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DL Outlet Advisory Committee aims to ensure monitoring

DEVILS LAKE -- The Devils Lake Outlet Advisory Committee took steps Tuesday to ensure that both physical and biological data in the Sheyenne River is monitored as water from Devils Lake water flows through an outlet to the Sheyenne.

DEVILS LAKE -- The Devils Lake Outlet Advisory Committee took steps Tuesday to ensure that both physical and biological data in the Sheyenne River is monitored as water from Devils Lake water flows through an outlet to the Sheyenne.

That's part of the process for the State Water Commission to expand the existing $28 million Devils Lake Outlet by June 1, 2010.

While it awaits a decision from the North Dakota Department of Health on increasing the maximum limit of sulfates that can flow through a portion of the Sheyenne River from 450 milligrams to 750 milligrams per liter, officials are proceeding with the project to increase the outlet capacity from 100 cubic feet per second to 250 cfs.

The outlet, which started operating in 2005, has run only sporadically since then because sulfate levels in the Sheyenne have been too high. This year, its operation was delayed because of serious flooding along the Sheyenne, including major floods in the downstream communities of Valley City, N.D., and Lisbon, N.D.

This year, the outlet began operating May 22 and ran for 162 days. In that time, it released about 27,700 acre feet -- or about 2 inches -- of water from Devils Lake, which together with Stump Lake now covers about 162,000 acres of land.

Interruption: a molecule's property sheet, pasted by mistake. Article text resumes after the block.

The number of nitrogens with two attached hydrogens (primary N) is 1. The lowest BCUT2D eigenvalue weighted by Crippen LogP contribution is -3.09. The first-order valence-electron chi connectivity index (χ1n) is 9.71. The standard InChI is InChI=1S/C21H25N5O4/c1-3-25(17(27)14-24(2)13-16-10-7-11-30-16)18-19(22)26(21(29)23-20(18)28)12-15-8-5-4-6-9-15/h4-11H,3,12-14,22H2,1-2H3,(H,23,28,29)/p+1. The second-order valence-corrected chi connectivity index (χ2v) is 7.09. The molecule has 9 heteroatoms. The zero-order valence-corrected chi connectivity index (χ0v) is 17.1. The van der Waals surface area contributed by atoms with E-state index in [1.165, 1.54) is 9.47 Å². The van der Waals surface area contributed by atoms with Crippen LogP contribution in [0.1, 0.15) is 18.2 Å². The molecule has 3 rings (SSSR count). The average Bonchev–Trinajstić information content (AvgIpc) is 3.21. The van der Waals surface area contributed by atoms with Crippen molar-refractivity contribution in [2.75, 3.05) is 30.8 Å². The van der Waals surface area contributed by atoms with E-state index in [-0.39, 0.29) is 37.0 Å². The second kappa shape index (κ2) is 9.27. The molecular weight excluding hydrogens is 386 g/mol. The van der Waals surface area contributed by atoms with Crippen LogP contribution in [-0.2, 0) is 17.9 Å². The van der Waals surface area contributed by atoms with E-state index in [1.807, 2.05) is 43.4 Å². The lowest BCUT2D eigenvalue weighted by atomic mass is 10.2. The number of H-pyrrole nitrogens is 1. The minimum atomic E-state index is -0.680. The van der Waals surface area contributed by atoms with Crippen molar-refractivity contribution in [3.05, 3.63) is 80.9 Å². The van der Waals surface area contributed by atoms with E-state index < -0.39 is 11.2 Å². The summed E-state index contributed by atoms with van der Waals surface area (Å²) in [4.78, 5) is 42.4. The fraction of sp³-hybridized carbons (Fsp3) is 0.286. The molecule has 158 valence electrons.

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"Operationally, it was a very good year for us," State Engineer Dale Frink said.

The outlet expansion project, which is estimated between $10 million and $15 million, will consist of larger pumps and an expanded gravel filter to prevent biota transfer from Devils Lake to the Sheyenne and Red rivers.

Once the expanded outlet is operating at 250 cfs, it is estimated that it could draw down Devils Lake by about 7 inches annually, although Frink said it is unlikely that it could run at that pace continually because of downstream sulfate limits and other factors, such as downstream flooding.

The U.S. Geological Survey already has built a model to monitor sulfate levels in Lake Ashtabula, above Bald Hill Dam north of Valley City, N.D.

The Water Commission wants to expand that model or develop a different one to monitor water quality all the way from Devils Lake through the Sheyenne River to the Red River, Frink said.

Meanwhile, a public comment period ended Friday on the proposal to permanently raise the sulfate limits from 450 cfs to 750 cfs between the headwaters of the Sheyenne River to Bald Hill Dam. State Health Department officials it will take at least 30 days to compile, review and to answer all of the comments.

The state raised the limits earlier this year for a six-month emergency period.

At the same time, the Health Department is beginning a separate statewide review of water quality standards.

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